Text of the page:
This one starts with Robin (in the pouring rain) observing a pterodactyl egg being transferred to the collection at Hudson University. Why is he wasting his time on crap like that? Robin wonders the same thing, but the egg was found by the Archaeology department, using grant money some people thought could’ve been spent elsewhere. So Robin is making sure nobody screws with the egg before it’s placed in the collection. Robin changes to Dick Grayson to meet his girlfriend Jennifer, getting her an umbrella from a nearby vendor. As they go in to check out the egg exhibit, the rain stops but their umbrella (and everyone else’s) starts spewing gas. Dick changes back to Robin in the confusion and slaps on a gas mask. He finds a couple of thugs (also masked) trying to steal the egg and jumps them. They take off using a flying umbrella, which leaves Robin (and all of us) pretty sure who’s behind all this. Sure enough, the thugs report back to Penguin, telling him Robin foiled their egg theft, but Penguin doesn’t seem too bothered by it. He’s obviously planning something. On campus, Dick and Jennifer have an argument about his constant disappearances and inattentiveness. Dick switches back to Robin to observe the transfer of the egg to the vault under the Archaeology department. He notices the guards are phonies and jumps them, but walks right into their trap … they drop a birdcage over him. Penguin shows up and tells Robin he never really cared about the egg, he just wanted to get back at Batman by wasting his ex-sidekick. Penguin activates the birdcage, which takes off like a rocket; Penguin says the cage will fall apart at a predetermined altitude, leaving Robin to splatter. Robin busts his breathing apparatus (the one he used to counter the gas earlier) and blows the bottom out of the cage. He acrobatically lands on Penguin and his thugs, knocking them out, and saving the egg. Robin takes off and notices the mysterious man in black who’s been shadowing him for the past couple issues. He vows to find out who the guy is and what he wants. We’ll see if he finally does next issue.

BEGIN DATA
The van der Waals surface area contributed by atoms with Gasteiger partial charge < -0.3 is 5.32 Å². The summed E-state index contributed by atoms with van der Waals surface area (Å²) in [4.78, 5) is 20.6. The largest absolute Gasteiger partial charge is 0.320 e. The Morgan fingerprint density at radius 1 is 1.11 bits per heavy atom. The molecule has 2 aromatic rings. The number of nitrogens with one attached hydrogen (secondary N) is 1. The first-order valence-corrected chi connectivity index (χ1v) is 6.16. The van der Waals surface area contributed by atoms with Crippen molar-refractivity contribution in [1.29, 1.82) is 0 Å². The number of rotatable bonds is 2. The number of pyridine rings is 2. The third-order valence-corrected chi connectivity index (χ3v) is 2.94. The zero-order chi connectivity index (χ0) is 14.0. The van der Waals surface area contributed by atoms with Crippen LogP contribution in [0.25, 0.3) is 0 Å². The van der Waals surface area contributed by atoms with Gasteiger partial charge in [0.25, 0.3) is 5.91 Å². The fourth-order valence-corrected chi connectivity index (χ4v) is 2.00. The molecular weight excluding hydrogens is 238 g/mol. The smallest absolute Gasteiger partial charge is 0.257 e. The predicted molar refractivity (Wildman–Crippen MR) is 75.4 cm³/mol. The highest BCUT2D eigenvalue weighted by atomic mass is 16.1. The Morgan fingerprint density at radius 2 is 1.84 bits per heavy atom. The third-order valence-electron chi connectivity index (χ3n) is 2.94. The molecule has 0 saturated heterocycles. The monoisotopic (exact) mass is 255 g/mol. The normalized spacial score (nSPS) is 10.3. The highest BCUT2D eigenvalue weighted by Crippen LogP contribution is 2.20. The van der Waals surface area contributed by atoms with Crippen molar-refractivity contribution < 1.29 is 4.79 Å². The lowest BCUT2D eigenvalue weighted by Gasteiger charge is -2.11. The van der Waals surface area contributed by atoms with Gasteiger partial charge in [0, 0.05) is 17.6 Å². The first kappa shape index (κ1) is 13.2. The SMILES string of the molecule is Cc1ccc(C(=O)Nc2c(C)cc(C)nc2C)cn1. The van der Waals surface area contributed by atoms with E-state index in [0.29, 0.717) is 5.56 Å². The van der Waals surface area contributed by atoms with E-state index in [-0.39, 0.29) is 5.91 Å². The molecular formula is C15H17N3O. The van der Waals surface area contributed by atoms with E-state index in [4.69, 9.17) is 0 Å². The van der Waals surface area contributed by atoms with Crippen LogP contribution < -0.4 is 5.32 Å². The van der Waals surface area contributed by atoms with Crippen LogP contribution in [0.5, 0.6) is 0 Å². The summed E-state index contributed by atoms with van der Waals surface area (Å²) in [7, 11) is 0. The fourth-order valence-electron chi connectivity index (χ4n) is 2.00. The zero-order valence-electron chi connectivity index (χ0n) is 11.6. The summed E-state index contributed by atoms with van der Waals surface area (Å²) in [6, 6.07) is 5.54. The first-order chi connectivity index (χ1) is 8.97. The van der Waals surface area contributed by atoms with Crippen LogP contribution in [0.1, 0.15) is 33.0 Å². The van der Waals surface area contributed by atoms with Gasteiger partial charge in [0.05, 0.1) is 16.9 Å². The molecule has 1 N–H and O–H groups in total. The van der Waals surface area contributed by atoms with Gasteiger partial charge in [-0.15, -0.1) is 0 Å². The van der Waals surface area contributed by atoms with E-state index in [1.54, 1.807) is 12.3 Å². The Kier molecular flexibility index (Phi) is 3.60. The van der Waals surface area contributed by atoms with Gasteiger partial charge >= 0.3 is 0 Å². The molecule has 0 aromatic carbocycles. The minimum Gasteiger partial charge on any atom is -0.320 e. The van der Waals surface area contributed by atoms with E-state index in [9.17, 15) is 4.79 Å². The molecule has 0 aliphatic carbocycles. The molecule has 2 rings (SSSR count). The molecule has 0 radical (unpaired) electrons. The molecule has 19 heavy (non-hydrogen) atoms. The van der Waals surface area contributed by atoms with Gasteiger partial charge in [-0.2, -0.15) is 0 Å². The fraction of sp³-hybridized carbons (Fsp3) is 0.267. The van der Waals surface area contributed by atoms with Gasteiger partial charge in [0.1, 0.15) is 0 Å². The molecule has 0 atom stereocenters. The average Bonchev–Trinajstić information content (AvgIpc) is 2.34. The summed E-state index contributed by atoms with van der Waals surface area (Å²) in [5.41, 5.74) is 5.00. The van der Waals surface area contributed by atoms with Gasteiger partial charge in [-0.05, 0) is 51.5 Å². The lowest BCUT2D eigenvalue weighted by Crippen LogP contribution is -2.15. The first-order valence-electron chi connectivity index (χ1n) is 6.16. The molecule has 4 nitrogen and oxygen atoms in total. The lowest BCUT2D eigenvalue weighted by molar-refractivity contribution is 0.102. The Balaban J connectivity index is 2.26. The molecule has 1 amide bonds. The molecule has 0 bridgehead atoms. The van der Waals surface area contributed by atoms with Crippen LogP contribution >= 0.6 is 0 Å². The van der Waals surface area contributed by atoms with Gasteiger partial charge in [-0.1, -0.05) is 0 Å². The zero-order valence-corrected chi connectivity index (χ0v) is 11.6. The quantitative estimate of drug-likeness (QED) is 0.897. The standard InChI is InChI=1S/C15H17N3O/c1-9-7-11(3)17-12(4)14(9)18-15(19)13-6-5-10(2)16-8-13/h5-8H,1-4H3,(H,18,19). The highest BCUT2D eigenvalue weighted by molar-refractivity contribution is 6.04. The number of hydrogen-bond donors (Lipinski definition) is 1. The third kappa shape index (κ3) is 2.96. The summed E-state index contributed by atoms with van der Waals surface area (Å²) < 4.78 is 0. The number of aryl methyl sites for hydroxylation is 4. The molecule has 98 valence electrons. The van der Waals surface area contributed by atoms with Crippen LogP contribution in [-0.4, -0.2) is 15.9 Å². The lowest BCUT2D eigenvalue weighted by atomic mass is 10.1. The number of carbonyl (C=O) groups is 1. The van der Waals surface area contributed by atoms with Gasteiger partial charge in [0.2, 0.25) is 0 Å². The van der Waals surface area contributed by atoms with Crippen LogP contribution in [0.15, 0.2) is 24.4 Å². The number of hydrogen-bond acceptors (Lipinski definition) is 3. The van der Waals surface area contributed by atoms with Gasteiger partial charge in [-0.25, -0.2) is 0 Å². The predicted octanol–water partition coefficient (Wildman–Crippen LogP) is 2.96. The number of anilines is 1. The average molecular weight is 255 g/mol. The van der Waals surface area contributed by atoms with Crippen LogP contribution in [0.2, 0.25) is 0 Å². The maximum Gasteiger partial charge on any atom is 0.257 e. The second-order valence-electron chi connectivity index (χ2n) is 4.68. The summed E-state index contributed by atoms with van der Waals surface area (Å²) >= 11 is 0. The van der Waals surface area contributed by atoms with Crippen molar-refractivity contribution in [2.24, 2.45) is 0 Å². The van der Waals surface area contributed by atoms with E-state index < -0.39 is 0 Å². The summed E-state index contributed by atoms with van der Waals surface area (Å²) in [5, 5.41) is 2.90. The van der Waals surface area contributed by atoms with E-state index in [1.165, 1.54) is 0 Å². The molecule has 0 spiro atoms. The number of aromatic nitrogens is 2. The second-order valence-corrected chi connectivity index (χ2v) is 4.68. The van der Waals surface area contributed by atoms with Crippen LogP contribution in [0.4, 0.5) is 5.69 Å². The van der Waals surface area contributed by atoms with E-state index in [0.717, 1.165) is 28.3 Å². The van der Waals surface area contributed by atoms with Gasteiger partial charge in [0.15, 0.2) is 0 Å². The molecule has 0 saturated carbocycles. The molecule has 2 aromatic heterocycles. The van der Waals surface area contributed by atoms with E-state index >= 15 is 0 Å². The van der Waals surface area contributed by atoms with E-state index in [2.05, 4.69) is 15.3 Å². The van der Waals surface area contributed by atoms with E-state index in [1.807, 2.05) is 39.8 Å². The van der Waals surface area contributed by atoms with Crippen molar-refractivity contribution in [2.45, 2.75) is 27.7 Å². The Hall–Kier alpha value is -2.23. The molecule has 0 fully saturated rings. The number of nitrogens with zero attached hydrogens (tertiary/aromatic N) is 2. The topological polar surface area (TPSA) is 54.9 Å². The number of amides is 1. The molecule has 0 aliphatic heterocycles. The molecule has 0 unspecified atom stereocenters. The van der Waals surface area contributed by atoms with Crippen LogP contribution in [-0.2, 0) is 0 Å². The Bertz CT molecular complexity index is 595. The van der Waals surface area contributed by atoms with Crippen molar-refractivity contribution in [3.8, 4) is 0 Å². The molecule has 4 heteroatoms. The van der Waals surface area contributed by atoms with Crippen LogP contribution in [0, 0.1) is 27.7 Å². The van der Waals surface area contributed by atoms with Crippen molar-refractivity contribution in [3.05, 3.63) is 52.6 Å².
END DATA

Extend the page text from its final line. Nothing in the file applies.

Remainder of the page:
This one starts with Batman in Midway City, helping transfer two valuable statues from Gotham to the Midway Museum. Hawkman is on the street, unloading some fake crates while Batman brings the real statues in via the roof. But the ruse doesn’t work and Batman is attacked by some kind of weird energy that causes him to hallucinate some nightmarish images. He blacks out momentarily and falls from the Bat-Copter, but manages to save himself before hitting the ground. Hawkman flies up and catches the Copter before it crashes. As the real crates are taken into the Museum, Shiera Hall (aka Hawkgirl) supervises. Batman mentions that he was the victim of some kind of attack, and he and Hawkman are shocked when the entire Museum rises up into the sky … with Shiera still inside. She’s knocked out by an unseen adversary and Batman snags the Museum with his batline and climbs up just before a force-field appears around it. Hawkman can’t bust through, so he goes to get some Thanagarian tech to help. Batman uses oxygen masks on himself and the still-unconscious Shiera as the Museum rises high into the atmosphere. Batman is attacked by suits of armour, but when he pounds them he finds them empty. Hawkman comes back with an energy disruptor and shorts out the force-field, which causes everything inside to go wild, like Night at the Museum on acid. Hawkman has brought an extra set of Nth Metal wings, but since Shiera’s still out of it, Batman puts them on. As Hawkman prepares to retrieve the statues, the Museum really goes nuts, animating a dinosaur skeleton and a mummy. The glow that surrounds the animated objects is also around Shiera, even though she’s still unconscious. But as Batman and Hawkman dispatch their animated foes, Shiera gets up and grabs the statues. She’s still not talking and slaps Hawkman out of the way when he gets too close. She takes the statues and flies out the window—without wings—as the Museum settles back down to Earth. Batman has figured out some of what’s going on, telling Hawkman that whatever force made the Museum fly is now inside Shiera, borrowing her body for some purpose as it tried to do with him earlier. Hawkman’s not in the mood to listen and he and Batman have a brief aerial duel. Hawkman’s experience wins out and he takes off after Shiera, even as Batman tries to warn him that delaying the force—thus keeping it inside Shiera longer than necessary—could be dangerous. Hawkman catches Shiera and she fights like hell to get away, but he can tell that whatever’s inside her is killing her. She finally snaps out of it and they land. Batman explains his deductions: some kind of alien entity wants the statues transported somewhere and was using Shiera’s body to do it, but the energy was almost too much for her. Batman’s surmise is confirmed when a weird alien eye appears in the sky and says the statues represent its ancient gods; they accidentally came through a dimensional rift and it’s been trying to return them and tried to use Batman but didn’t realize how fragile humans are. Shiera help up better because of her exposure to the Absorbascon, but she couldn’t last long enough to get the statues back through the dimensional rift either. Batman and Hawkman volunteer to work together, hoping that splitting the alien energy will let them last longer. They make it through the rift (which is like a really wild acid trip) with the statues, but are afraid they’re trapped forever. The entity says there are plenty of devices that’ll take them home and they pop back into Earth’s dimension right outside Midway City Museum. Batman, being the logical one, can hardly believe the whole experience, but Hawkman assures him it’s real.